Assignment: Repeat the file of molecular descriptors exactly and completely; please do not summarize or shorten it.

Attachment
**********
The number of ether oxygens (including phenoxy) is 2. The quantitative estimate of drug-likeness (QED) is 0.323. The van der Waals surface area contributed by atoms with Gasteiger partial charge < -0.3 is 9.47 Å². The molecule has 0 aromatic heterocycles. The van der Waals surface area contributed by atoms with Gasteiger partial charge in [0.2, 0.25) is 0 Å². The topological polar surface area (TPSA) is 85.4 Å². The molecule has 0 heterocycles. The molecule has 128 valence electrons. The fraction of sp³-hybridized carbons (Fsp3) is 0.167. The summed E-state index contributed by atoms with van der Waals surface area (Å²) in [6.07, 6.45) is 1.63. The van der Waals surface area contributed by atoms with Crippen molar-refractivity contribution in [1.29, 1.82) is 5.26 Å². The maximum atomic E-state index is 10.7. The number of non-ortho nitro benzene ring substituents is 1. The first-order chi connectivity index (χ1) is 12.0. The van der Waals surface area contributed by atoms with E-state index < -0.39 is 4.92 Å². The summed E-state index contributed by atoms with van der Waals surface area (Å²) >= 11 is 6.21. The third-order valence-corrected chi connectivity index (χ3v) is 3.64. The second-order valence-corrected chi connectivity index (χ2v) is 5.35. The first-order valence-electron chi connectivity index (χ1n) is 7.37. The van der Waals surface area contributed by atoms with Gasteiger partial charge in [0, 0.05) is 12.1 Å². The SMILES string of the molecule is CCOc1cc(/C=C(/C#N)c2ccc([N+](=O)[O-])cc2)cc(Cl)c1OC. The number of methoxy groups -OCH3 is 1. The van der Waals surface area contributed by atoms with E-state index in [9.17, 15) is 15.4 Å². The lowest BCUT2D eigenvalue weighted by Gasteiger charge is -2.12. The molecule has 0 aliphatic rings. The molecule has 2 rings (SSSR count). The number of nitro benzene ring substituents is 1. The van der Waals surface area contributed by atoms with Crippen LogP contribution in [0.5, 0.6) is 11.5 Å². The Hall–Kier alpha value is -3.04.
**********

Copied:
The number of ether oxygens (including phenoxy) is 2. The quantitative estimate of drug-likeness (QED) is 0.323. The van der Waals surface area contributed by atoms with Gasteiger partial charge < -0.3 is 9.47 Å². The molecule has 0 aromatic heterocycles. The van der Waals surface area contributed by atoms with Gasteiger partial charge in [0.2, 0.25) is 0 Å². The topological polar surface area (TPSA) is 85.4 Å². The molecule has 0 heterocycles. The molecule has 128 valence electrons. The fraction of sp³-hybridized carbons (Fsp3) is 0.167. The summed E-state index contributed by atoms with van der Waals surface area (Å²) in [6.07, 6.45) is 1.63. The van der Waals surface area contributed by atoms with Crippen molar-refractivity contribution in [1.29, 1.82) is 5.26 Å². The maximum atomic E-state index is 10.7. The number of non-ortho nitro benzene ring substituents is 1. The first-order chi connectivity index (χ1) is 12.0. The van der Waals surface area contributed by atoms with E-state index < -0.39 is 4.92 Å². The summed E-state index contributed by atoms with van der Waals surface area (Å²) >= 11 is 6.21. The third-order valence-corrected chi connectivity index (χ3v) is 3.64. The second-order valence-corrected chi connectivity index (χ2v) is 5.35. The first-order valence-electron chi connectivity index (χ1n) is 7.37. The van der Waals surface area contributed by atoms with Gasteiger partial charge in [0, 0.05) is 12.1 Å². The SMILES string of the molecule is CCOc1cc(/C=C(/C#N)c2ccc([N+](=O)[O-])cc2)cc(Cl)c1OC. The number of methoxy groups -OCH3 is 1. The van der Waals surface area contributed by atoms with E-state index in [9.17, 15) is 15.4 Å². The lowest BCUT2D eigenvalue weighted by Gasteiger charge is -2.12. The molecule has 0 aliphatic rings. The molecule has 2 rings (SSSR count). The number of nitro benzene ring substituents is 1. The van der Waals surface area contributed by atoms with Crippen LogP contribution in [0.5, 0.6) is 11.5 Å². The Hall–Kier alpha value is -3.04.